Hyperalimentation-associated jaundice: An example of a serum factor inducing cholestasis in rats
American Journal of Clinical Nutrition
A patient receiving total parenteral nutrition (TPN) at home following emergency resection of the small intestine was studied over a two year interval. Cholestatic jaundice developed after 6 months. A factor in serum was found to produce cholestatic changes in the bile flow of rats on intravenous infusion. Normal human serum and saline infusion did not produce this cholestasis. Endotoxin infusion in the rat produced a similar impairment in bile flow. The hypothesis was proposed that endotoxin might be an occult factor contributing to cholestasis in this case. An antiserum prepared to an endotoxin isolated from a sequestered E. coli infection in this patient, ameliorated the cholestatic effects of the patients' serum in rats. The possible role of endotoxin in the cholestasis of the TPN-induced jaundice in this patient is presented and discussed.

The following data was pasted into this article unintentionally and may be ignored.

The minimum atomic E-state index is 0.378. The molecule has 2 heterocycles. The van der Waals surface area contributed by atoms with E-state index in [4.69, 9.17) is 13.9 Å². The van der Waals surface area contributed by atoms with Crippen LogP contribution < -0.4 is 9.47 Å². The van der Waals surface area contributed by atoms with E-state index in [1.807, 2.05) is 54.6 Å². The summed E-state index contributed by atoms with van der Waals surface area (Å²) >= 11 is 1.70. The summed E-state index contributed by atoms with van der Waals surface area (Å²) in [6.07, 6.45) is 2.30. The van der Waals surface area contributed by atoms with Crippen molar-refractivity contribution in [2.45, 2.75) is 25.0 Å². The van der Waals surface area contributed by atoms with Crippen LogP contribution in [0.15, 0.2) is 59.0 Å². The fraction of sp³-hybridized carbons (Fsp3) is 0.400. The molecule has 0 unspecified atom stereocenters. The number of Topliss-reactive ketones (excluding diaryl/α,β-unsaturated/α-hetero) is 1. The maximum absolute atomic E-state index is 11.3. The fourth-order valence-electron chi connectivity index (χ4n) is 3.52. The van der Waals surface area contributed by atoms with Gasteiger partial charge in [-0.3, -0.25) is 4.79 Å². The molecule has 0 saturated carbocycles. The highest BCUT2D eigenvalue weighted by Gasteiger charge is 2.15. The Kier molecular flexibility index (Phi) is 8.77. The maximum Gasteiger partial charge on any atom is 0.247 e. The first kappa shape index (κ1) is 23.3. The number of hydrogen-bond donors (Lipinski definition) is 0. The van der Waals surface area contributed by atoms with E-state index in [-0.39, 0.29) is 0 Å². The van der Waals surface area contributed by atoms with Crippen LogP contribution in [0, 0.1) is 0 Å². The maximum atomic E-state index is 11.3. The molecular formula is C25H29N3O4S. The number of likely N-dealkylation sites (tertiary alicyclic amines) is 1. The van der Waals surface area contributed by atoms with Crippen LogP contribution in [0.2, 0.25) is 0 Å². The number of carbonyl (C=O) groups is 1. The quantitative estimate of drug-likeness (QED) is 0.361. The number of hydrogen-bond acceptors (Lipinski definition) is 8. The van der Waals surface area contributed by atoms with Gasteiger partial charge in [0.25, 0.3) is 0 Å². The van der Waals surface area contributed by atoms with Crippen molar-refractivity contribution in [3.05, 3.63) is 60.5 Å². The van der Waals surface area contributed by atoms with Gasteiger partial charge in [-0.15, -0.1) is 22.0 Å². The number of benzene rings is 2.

Latham, P., Menkes, E., Phillips, M., & Jeejeebhoy, K. (1985). Hyperalimentation-associated jaundice: An example of a serum factor inducing cholestasis in rats. American Journal of Clinical Nutrition, 41 (1). http://dx.doi.org/10.1093/ajcn/41.1.61